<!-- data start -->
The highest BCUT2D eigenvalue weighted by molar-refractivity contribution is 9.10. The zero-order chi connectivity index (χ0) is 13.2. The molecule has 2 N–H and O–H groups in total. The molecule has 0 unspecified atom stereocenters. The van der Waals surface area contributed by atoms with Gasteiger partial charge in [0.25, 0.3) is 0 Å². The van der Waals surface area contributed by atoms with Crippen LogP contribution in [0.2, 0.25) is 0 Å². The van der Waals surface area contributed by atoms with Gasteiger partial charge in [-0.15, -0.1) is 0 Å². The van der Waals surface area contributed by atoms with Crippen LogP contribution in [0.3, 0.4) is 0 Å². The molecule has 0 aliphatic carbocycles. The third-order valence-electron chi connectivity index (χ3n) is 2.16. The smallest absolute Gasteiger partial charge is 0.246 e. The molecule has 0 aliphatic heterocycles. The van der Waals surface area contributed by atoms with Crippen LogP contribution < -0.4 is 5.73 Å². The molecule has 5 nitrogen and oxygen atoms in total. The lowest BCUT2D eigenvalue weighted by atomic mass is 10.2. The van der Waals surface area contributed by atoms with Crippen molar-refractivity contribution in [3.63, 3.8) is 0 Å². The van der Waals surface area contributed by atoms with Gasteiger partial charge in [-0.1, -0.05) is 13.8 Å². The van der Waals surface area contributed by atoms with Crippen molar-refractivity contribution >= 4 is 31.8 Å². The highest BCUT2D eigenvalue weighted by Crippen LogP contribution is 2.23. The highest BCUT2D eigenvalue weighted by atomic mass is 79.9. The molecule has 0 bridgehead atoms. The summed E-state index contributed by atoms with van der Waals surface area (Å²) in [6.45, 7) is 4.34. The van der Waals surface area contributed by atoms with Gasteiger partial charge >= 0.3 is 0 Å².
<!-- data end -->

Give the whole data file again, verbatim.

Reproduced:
The highest BCUT2D eigenvalue weighted by molar-refractivity contribution is 9.10. The zero-order chi connectivity index (χ0) is 13.2. The molecule has 2 N–H and O–H groups in total. The molecule has 0 unspecified atom stereocenters. The van der Waals surface area contributed by atoms with Gasteiger partial charge in [0.25, 0.3) is 0 Å². The van der Waals surface area contributed by atoms with Crippen LogP contribution in [0.2, 0.25) is 0 Å². The van der Waals surface area contributed by atoms with Gasteiger partial charge in [-0.15, -0.1) is 0 Å². The van der Waals surface area contributed by atoms with Crippen LogP contribution in [0.3, 0.4) is 0 Å². The molecule has 0 aliphatic carbocycles. The third-order valence-electron chi connectivity index (χ3n) is 2.16. The smallest absolute Gasteiger partial charge is 0.246 e. The molecule has 0 aliphatic heterocycles. The van der Waals surface area contributed by atoms with Crippen LogP contribution < -0.4 is 5.73 Å². The molecule has 5 nitrogen and oxygen atoms in total. The lowest BCUT2D eigenvalue weighted by atomic mass is 10.2. The van der Waals surface area contributed by atoms with Crippen molar-refractivity contribution in [3.63, 3.8) is 0 Å². The van der Waals surface area contributed by atoms with Gasteiger partial charge in [-0.1, -0.05) is 13.8 Å². The van der Waals surface area contributed by atoms with Crippen molar-refractivity contribution >= 4 is 31.8 Å². The highest BCUT2D eigenvalue weighted by Crippen LogP contribution is 2.23. The highest BCUT2D eigenvalue weighted by atomic mass is 79.9. The molecule has 0 bridgehead atoms. The summed E-state index contributed by atoms with van der Waals surface area (Å²) in [6.45, 7) is 4.34. The van der Waals surface area contributed by atoms with Gasteiger partial charge >= 0.3 is 0 Å².